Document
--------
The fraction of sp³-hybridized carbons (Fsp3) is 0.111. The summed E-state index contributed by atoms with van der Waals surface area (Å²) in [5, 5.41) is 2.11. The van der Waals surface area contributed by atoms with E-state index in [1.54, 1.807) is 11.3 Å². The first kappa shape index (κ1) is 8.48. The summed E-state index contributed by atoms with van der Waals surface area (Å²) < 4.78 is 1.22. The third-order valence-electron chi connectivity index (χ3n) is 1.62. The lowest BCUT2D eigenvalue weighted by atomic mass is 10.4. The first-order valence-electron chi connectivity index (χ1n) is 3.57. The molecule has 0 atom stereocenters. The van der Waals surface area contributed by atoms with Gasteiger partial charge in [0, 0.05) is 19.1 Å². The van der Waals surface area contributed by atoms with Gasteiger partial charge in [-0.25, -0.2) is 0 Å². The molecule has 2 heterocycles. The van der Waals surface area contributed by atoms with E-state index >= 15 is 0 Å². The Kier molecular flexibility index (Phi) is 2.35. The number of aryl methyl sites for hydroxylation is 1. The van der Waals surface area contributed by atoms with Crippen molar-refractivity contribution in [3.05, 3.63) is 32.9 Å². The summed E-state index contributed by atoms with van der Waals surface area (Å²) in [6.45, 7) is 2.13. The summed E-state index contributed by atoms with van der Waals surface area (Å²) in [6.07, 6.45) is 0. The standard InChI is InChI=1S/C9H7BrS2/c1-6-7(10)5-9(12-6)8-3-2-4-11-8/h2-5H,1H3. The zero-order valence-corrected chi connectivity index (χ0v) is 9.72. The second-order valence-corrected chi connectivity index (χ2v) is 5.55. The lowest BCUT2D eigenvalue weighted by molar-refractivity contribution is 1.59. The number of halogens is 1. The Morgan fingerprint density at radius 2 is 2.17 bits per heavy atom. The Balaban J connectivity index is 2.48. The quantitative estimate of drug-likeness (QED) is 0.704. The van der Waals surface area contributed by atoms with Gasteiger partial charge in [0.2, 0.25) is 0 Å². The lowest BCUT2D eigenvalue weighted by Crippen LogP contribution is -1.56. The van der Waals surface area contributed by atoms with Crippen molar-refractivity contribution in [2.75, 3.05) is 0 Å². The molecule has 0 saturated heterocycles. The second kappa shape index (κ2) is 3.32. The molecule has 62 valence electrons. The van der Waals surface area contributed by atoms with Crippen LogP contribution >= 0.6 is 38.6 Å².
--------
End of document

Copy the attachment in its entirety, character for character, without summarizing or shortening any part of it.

The fraction of sp³-hybridized carbons (Fsp3) is 0.111. The summed E-state index contributed by atoms with van der Waals surface area (Å²) in [5, 5.41) is 2.11. The van der Waals surface area contributed by atoms with E-state index in [1.54, 1.807) is 11.3 Å². The first kappa shape index (κ1) is 8.48. The summed E-state index contributed by atoms with van der Waals surface area (Å²) < 4.78 is 1.22. The third-order valence-electron chi connectivity index (χ3n) is 1.62. The lowest BCUT2D eigenvalue weighted by atomic mass is 10.4. The first-order valence-electron chi connectivity index (χ1n) is 3.57. The molecule has 0 atom stereocenters. The van der Waals surface area contributed by atoms with Gasteiger partial charge in [0, 0.05) is 19.1 Å². The van der Waals surface area contributed by atoms with Gasteiger partial charge in [-0.25, -0.2) is 0 Å². The molecule has 2 heterocycles. The van der Waals surface area contributed by atoms with E-state index >= 15 is 0 Å². The Kier molecular flexibility index (Phi) is 2.35. The number of aryl methyl sites for hydroxylation is 1. The van der Waals surface area contributed by atoms with Crippen molar-refractivity contribution in [3.05, 3.63) is 32.9 Å². The summed E-state index contributed by atoms with van der Waals surface area (Å²) in [6.45, 7) is 2.13. The summed E-state index contributed by atoms with van der Waals surface area (Å²) in [6.07, 6.45) is 0. The standard InChI is InChI=1S/C9H7BrS2/c1-6-7(10)5-9(12-6)8-3-2-4-11-8/h2-5H,1H3. The zero-order valence-corrected chi connectivity index (χ0v) is 9.72. The second-order valence-corrected chi connectivity index (χ2v) is 5.55. The lowest BCUT2D eigenvalue weighted by molar-refractivity contribution is 1.59. The number of halogens is 1. The Morgan fingerprint density at radius 2 is 2.17 bits per heavy atom. The Balaban J connectivity index is 2.48. The quantitative estimate of drug-likeness (QED) is 0.704. The van der Waals surface area contributed by atoms with Gasteiger partial charge in [0.2, 0.25) is 0 Å². The lowest BCUT2D eigenvalue weighted by Crippen LogP contribution is -1.56. The van der Waals surface area contributed by atoms with Crippen molar-refractivity contribution in [2.75, 3.05) is 0 Å². The molecule has 0 saturated heterocycles. The second kappa shape index (κ2) is 3.32. The molecule has 62 valence electrons. The van der Waals surface area contributed by atoms with Crippen LogP contribution >= 0.6 is 38.6 Å².